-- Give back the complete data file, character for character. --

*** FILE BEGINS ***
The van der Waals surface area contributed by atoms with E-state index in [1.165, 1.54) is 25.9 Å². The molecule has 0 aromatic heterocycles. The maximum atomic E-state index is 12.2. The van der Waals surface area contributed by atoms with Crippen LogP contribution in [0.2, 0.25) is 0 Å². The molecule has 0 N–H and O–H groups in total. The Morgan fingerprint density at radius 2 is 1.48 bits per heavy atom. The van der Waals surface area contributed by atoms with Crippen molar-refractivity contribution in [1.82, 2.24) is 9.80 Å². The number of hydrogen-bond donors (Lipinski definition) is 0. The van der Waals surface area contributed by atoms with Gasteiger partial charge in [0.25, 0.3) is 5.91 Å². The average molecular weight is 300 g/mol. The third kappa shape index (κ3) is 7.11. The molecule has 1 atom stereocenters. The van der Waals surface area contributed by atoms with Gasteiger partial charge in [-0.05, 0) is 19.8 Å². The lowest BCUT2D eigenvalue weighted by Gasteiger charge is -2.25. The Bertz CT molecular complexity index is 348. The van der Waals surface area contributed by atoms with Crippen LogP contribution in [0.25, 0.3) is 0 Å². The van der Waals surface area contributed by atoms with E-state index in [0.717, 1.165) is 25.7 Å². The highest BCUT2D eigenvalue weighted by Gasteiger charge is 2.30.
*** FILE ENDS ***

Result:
The van der Waals surface area contributed by atoms with E-state index in [1.165, 1.54) is 25.9 Å². The molecule has 0 aromatic heterocycles. The maximum atomic E-state index is 12.2. The van der Waals surface area contributed by atoms with Crippen LogP contribution in [0.2, 0.25) is 0 Å². The molecule has 0 N–H and O–H groups in total. The Morgan fingerprint density at radius 2 is 1.48 bits per heavy atom. The van der Waals surface area contributed by atoms with Crippen molar-refractivity contribution in [1.82, 2.24) is 9.80 Å². The number of hydrogen-bond donors (Lipinski definition) is 0. The van der Waals surface area contributed by atoms with Gasteiger partial charge in [0.25, 0.3) is 5.91 Å². The average molecular weight is 300 g/mol. The third kappa shape index (κ3) is 7.11. The molecule has 1 atom stereocenters. The van der Waals surface area contributed by atoms with Gasteiger partial charge in [-0.05, 0) is 19.8 Å². The lowest BCUT2D eigenvalue weighted by Gasteiger charge is -2.25. The Bertz CT molecular complexity index is 348. The van der Waals surface area contributed by atoms with Crippen LogP contribution in [0.25, 0.3) is 0 Å². The van der Waals surface area contributed by atoms with E-state index in [0.717, 1.165) is 25.7 Å². The highest BCUT2D eigenvalue weighted by Gasteiger charge is 2.30.